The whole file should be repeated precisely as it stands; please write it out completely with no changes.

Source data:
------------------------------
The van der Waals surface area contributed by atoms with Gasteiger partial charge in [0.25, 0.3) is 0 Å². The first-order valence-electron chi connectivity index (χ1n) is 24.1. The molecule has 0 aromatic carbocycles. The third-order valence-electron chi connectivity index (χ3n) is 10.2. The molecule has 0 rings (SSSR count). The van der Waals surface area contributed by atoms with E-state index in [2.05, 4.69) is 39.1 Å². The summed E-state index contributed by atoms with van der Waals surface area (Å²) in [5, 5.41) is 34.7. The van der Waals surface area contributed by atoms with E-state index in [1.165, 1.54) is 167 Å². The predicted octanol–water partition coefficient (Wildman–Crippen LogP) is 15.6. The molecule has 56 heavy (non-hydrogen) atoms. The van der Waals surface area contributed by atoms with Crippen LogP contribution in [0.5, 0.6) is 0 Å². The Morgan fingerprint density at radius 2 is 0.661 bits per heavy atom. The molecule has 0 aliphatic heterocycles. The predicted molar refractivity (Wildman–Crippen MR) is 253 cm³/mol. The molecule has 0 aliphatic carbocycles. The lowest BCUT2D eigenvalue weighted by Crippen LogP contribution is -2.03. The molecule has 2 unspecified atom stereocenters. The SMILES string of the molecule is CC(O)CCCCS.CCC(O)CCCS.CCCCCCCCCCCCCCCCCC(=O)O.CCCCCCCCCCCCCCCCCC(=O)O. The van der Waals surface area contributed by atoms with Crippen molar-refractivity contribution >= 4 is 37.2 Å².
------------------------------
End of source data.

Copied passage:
The van der Waals surface area contributed by atoms with Gasteiger partial charge in [0.25, 0.3) is 0 Å². The first-order valence-electron chi connectivity index (χ1n) is 24.1. The molecule has 0 aromatic carbocycles. The third-order valence-electron chi connectivity index (χ3n) is 10.2. The molecule has 0 rings (SSSR count). The van der Waals surface area contributed by atoms with E-state index in [2.05, 4.69) is 39.1 Å². The summed E-state index contributed by atoms with van der Waals surface area (Å²) in [5, 5.41) is 34.7. The van der Waals surface area contributed by atoms with E-state index in [1.165, 1.54) is 167 Å². The predicted octanol–water partition coefficient (Wildman–Crippen LogP) is 15.6. The molecule has 56 heavy (non-hydrogen) atoms. The van der Waals surface area contributed by atoms with Crippen LogP contribution in [0.5, 0.6) is 0 Å². The Morgan fingerprint density at radius 2 is 0.661 bits per heavy atom. The molecule has 0 aliphatic heterocycles. The predicted molar refractivity (Wildman–Crippen MR) is 253 cm³/mol. The molecule has 0 aliphatic carbocycles. The lowest BCUT2D eigenvalue weighted by Crippen LogP contribution is -2.03. The molecule has 2 unspecified atom stereocenters. The SMILES string of the molecule is CC(O)CCCCS.CCC(O)CCCS.CCCCCCCCCCCCCCCCCC(=O)O.CCCCCCCCCCCCCCCCCC(=O)O. The van der Waals surface area contributed by atoms with Crippen molar-refractivity contribution >= 4 is 37.2 Å².